Now, regarding the U.S. auto industry and the North American auto industry more broadly, this is a bit trickier and I think we’re not going to see the huge gains in terms of job numbers that are being touted certainly by the AFL-CIO. And one of the reasons why, is that if you look at the production footprint of the North American auto industry and how it’s evolved over the past few decades, it’s become very spread out and extremely integrated between Canada, the United States and Mexico. And while it’s certainly positive that the content requirements have been raised to 75%, this isn’t going to really result in dramatic shifts in terms of where parts are being produced, where cars are being assembled, and in particular, how many jobs are going to be created in the United States.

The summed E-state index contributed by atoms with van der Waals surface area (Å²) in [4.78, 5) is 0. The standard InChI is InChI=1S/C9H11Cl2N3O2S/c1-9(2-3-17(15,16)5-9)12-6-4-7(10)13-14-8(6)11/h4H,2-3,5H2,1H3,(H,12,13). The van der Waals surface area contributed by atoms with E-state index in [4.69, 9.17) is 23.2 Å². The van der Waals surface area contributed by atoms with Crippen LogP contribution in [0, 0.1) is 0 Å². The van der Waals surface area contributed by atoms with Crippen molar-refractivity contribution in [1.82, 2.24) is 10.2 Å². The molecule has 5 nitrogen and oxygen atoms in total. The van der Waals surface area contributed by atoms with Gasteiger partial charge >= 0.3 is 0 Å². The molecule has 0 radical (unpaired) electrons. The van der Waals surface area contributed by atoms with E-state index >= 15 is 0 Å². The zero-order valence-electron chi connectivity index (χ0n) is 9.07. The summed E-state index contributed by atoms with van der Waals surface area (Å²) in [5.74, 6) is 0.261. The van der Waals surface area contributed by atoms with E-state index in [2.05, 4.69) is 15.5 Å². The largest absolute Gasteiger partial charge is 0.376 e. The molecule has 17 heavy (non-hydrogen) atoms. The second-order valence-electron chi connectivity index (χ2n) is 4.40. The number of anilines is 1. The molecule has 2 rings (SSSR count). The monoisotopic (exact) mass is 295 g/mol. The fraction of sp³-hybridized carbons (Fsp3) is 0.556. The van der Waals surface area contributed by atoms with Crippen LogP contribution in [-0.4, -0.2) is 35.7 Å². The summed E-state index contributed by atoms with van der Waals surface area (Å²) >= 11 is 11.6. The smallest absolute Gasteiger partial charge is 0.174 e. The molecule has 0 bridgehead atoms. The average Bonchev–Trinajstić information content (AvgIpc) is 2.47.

There was some talk about having domestic content requirements specific to the United States, which would have resulted in more auto jobs in the U.S., But that didn’t get passed. So the kinds of changes that auto companies are going to need to meet these new requirements are actually surprisingly minimal. And so I don’t think we’re going to see a huge increase in the number of jobs that are going to be created, particularly auto jobs in the United States, as a result of the USMCA.
GREG WILPERT: It’s interesting how this USMCA was able to pass almost with bipartisan support. Now there were only a handful of Democratic senators, 10 of them I believe, who voted against it. And as I mentioned earlier, they included Sanders, Harris and Schumer among others. Now, we’ve got a clip here from the most recent Democratic debate which highlighted the disagreement between Bernie Sanders and Elizabeth Warren on this issue.